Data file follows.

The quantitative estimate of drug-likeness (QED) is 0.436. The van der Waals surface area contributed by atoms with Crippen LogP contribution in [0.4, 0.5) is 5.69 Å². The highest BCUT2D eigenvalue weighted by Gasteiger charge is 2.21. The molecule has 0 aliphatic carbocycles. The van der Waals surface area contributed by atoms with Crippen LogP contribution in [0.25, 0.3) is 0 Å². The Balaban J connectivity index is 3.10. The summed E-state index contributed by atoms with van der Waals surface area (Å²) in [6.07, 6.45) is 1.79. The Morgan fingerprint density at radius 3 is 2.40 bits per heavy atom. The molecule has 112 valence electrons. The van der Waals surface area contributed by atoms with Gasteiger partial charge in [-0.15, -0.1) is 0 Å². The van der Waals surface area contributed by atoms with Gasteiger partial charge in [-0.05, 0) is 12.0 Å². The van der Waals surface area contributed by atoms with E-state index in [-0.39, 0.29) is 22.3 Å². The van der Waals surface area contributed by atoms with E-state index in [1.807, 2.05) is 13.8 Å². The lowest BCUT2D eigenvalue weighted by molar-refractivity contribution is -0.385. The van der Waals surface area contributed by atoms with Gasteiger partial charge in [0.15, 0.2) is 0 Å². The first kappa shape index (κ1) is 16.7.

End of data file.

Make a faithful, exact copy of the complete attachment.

The quantitative estimate of drug-likeness (QED) is 0.436. The van der Waals surface area contributed by atoms with Crippen LogP contribution in [0.4, 0.5) is 5.69 Å². The highest BCUT2D eigenvalue weighted by Gasteiger charge is 2.21. The molecule has 0 aliphatic carbocycles. The van der Waals surface area contributed by atoms with Crippen LogP contribution in [0.25, 0.3) is 0 Å². The Balaban J connectivity index is 3.10. The summed E-state index contributed by atoms with van der Waals surface area (Å²) in [6.07, 6.45) is 1.79. The Morgan fingerprint density at radius 3 is 2.40 bits per heavy atom. The molecule has 112 valence electrons. The van der Waals surface area contributed by atoms with Gasteiger partial charge in [-0.15, -0.1) is 0 Å². The van der Waals surface area contributed by atoms with Gasteiger partial charge in [-0.05, 0) is 12.0 Å². The van der Waals surface area contributed by atoms with E-state index in [-0.39, 0.29) is 22.3 Å². The van der Waals surface area contributed by atoms with E-state index in [1.807, 2.05) is 13.8 Å². The lowest BCUT2D eigenvalue weighted by molar-refractivity contribution is -0.385. The van der Waals surface area contributed by atoms with Gasteiger partial charge in [0.15, 0.2) is 0 Å². The first kappa shape index (κ1) is 16.7.